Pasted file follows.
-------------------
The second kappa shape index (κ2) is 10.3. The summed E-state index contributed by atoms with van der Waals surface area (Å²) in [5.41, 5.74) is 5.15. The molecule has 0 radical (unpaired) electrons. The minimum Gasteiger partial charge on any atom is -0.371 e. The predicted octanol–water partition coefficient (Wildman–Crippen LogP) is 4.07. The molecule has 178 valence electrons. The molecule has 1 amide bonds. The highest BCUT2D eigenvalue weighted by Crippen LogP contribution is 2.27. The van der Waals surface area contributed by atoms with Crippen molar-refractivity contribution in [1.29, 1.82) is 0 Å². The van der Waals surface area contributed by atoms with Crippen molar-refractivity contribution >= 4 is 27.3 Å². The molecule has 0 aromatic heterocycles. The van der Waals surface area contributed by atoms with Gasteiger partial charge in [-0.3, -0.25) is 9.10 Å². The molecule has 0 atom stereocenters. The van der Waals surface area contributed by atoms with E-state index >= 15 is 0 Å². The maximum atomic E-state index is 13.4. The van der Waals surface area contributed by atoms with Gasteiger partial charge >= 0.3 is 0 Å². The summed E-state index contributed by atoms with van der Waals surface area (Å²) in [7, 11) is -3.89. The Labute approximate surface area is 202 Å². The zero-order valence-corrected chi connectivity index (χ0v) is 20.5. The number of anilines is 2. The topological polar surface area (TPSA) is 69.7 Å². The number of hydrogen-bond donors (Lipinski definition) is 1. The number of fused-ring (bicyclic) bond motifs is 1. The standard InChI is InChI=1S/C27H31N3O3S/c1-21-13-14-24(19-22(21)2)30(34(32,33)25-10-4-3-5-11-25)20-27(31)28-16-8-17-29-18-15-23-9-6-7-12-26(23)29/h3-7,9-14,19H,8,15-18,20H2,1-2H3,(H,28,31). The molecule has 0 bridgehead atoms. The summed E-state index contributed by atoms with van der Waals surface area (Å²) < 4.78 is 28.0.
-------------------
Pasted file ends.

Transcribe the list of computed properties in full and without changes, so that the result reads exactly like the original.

The second kappa shape index (κ2) is 10.3. The summed E-state index contributed by atoms with van der Waals surface area (Å²) in [5.41, 5.74) is 5.15. The molecule has 0 radical (unpaired) electrons. The minimum Gasteiger partial charge on any atom is -0.371 e. The predicted octanol–water partition coefficient (Wildman–Crippen LogP) is 4.07. The molecule has 178 valence electrons. The molecule has 1 amide bonds. The highest BCUT2D eigenvalue weighted by Crippen LogP contribution is 2.27. The van der Waals surface area contributed by atoms with Crippen molar-refractivity contribution in [1.29, 1.82) is 0 Å². The van der Waals surface area contributed by atoms with Crippen molar-refractivity contribution >= 4 is 27.3 Å². The molecule has 0 aromatic heterocycles. The van der Waals surface area contributed by atoms with Gasteiger partial charge in [-0.3, -0.25) is 9.10 Å². The molecule has 0 atom stereocenters. The van der Waals surface area contributed by atoms with E-state index >= 15 is 0 Å². The maximum atomic E-state index is 13.4. The van der Waals surface area contributed by atoms with Gasteiger partial charge >= 0.3 is 0 Å². The summed E-state index contributed by atoms with van der Waals surface area (Å²) in [7, 11) is -3.89. The Labute approximate surface area is 202 Å². The zero-order valence-corrected chi connectivity index (χ0v) is 20.5. The number of anilines is 2. The topological polar surface area (TPSA) is 69.7 Å². The number of hydrogen-bond donors (Lipinski definition) is 1. The number of fused-ring (bicyclic) bond motifs is 1. The standard InChI is InChI=1S/C27H31N3O3S/c1-21-13-14-24(19-22(21)2)30(34(32,33)25-10-4-3-5-11-25)20-27(31)28-16-8-17-29-18-15-23-9-6-7-12-26(23)29/h3-7,9-14,19H,8,15-18,20H2,1-2H3,(H,28,31). The molecule has 0 bridgehead atoms. The summed E-state index contributed by atoms with van der Waals surface area (Å²) < 4.78 is 28.0.